Community portraits to light up the boabs of Derby
Posted by Craig Walsh
The project here in Derby commenced with a meeting at the Mowanjum Aboriginal art and culture Centre. Here we discussed the projects I have undertaken recently in regional communities. Specifically our conversation focused around the protocols of projecting content in this country and how we might work together to achieve a work which reflects this diverse community. I was taken by the exhibition currently on show in the Mowanjum art and culture center, ‘MY FACE OUR PLACE’. The project consists of 255 stunning photographic portraits of Derby residents, an initiative of Mowanjum Art Centre's Archive and Media Project Coordinator Katie Breckon who worked closely with the community to create these images.
Katie and I discussed and agreed that a selection of portraits from this collection could be utilised in the FIVE Derby project and enabled the works to extend into a different form of engagement with Derby through projecting these individuals in and on the trees around Derby. An opportunity to extend the ‘MY FACE OUR PLACE’ project whilst this collaboration enables the work I create here in Derby to reflect the broader community.
A key component of the new work will be working with Lena Buckle, a traditional elder in Derby and Nygenna,Walmajarri, Mungulla and Nyhul country. Lena holds great knowledge in regards to culture and history in this region and contributes greatly to this community. I have had the privilege of spending much time with Lena informally and interviewing her on camera. Her contribution to the project provides a role model for this community and an opportunity to share her knowledge, history and wisdom with the broader public.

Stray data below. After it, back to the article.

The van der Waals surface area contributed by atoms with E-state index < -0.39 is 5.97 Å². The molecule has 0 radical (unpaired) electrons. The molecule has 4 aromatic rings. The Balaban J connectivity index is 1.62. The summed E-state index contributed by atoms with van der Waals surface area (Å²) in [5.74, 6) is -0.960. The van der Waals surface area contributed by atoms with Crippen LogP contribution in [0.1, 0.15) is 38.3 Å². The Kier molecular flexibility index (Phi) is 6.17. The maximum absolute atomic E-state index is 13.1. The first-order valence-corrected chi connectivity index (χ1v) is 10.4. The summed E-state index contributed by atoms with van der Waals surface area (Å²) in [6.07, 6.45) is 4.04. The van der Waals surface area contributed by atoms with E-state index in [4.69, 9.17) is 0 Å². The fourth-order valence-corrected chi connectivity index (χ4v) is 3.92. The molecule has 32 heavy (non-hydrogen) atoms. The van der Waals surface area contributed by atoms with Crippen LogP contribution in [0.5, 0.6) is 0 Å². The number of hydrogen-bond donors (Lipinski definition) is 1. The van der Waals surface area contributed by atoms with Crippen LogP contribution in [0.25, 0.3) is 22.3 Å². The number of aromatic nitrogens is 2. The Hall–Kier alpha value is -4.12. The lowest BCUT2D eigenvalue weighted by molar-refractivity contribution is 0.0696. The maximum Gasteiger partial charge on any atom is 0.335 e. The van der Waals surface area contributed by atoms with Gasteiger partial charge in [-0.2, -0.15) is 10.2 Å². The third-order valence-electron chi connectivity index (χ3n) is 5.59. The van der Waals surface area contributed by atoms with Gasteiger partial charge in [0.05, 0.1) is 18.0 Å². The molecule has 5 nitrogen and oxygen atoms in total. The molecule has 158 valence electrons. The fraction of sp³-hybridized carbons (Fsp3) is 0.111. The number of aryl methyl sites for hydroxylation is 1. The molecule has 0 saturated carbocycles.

The projections of Lena and her comments will occupy a series of Boab trees and the content amongst other things will reference history, culture and survival in relation to this iconic tree of the Kimberley. The Boab is a survivor and has adapted to the harsh conditions whilst providing multiple uses for the inhabitants of this region. Given Lena’s history and her ongoing commitment to strengthening this community, it is fitting that she should occupy this strong example of resilience.
The project utilises trees, a common element of the environment, to connect individuals from this community with each other and the site. They definine the importance of knowledge and connection to place as a tool of resilience and a fundamental human need.
The final artwork will consist of a four to six minute video artwork which incorporates documentation of the portraits projected throughout the town. It will be screened on the 8, 9 and 10 October as part of MarshArt. Locations will announced in the coming days.